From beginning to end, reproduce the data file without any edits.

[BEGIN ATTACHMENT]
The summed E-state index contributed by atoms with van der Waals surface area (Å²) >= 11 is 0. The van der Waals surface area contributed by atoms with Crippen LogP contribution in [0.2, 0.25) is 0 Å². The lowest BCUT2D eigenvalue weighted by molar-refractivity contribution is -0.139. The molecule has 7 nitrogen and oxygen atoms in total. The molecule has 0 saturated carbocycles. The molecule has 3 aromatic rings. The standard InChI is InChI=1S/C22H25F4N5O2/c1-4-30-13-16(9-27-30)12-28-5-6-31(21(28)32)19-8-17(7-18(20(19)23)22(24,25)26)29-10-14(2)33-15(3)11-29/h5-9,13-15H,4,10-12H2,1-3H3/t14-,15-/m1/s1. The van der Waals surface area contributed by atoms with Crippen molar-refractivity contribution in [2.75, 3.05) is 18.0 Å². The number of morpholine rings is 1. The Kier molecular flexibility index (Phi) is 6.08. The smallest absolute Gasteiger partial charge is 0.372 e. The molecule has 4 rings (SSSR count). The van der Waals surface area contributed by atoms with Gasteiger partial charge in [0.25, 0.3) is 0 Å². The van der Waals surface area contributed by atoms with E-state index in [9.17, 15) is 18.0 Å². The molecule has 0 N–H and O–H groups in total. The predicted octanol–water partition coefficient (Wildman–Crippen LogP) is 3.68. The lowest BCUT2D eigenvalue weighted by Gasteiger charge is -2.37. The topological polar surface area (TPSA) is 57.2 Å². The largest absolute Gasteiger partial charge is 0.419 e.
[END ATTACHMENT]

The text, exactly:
The summed E-state index contributed by atoms with van der Waals surface area (Å²) >= 11 is 0. The van der Waals surface area contributed by atoms with Crippen LogP contribution in [0.2, 0.25) is 0 Å². The lowest BCUT2D eigenvalue weighted by molar-refractivity contribution is -0.139. The molecule has 7 nitrogen and oxygen atoms in total. The molecule has 0 saturated carbocycles. The molecule has 3 aromatic rings. The standard InChI is InChI=1S/C22H25F4N5O2/c1-4-30-13-16(9-27-30)12-28-5-6-31(21(28)32)19-8-17(7-18(20(19)23)22(24,25)26)29-10-14(2)33-15(3)11-29/h5-9,13-15H,4,10-12H2,1-3H3/t14-,15-/m1/s1. The van der Waals surface area contributed by atoms with Crippen molar-refractivity contribution in [2.75, 3.05) is 18.0 Å². The number of morpholine rings is 1. The Kier molecular flexibility index (Phi) is 6.08. The smallest absolute Gasteiger partial charge is 0.372 e. The molecule has 4 rings (SSSR count). The van der Waals surface area contributed by atoms with Gasteiger partial charge in [0.25, 0.3) is 0 Å². The van der Waals surface area contributed by atoms with E-state index in [9.17, 15) is 18.0 Å². The molecule has 0 N–H and O–H groups in total. The predicted octanol–water partition coefficient (Wildman–Crippen LogP) is 3.68. The lowest BCUT2D eigenvalue weighted by Gasteiger charge is -2.37. The topological polar surface area (TPSA) is 57.2 Å². The largest absolute Gasteiger partial charge is 0.419 e.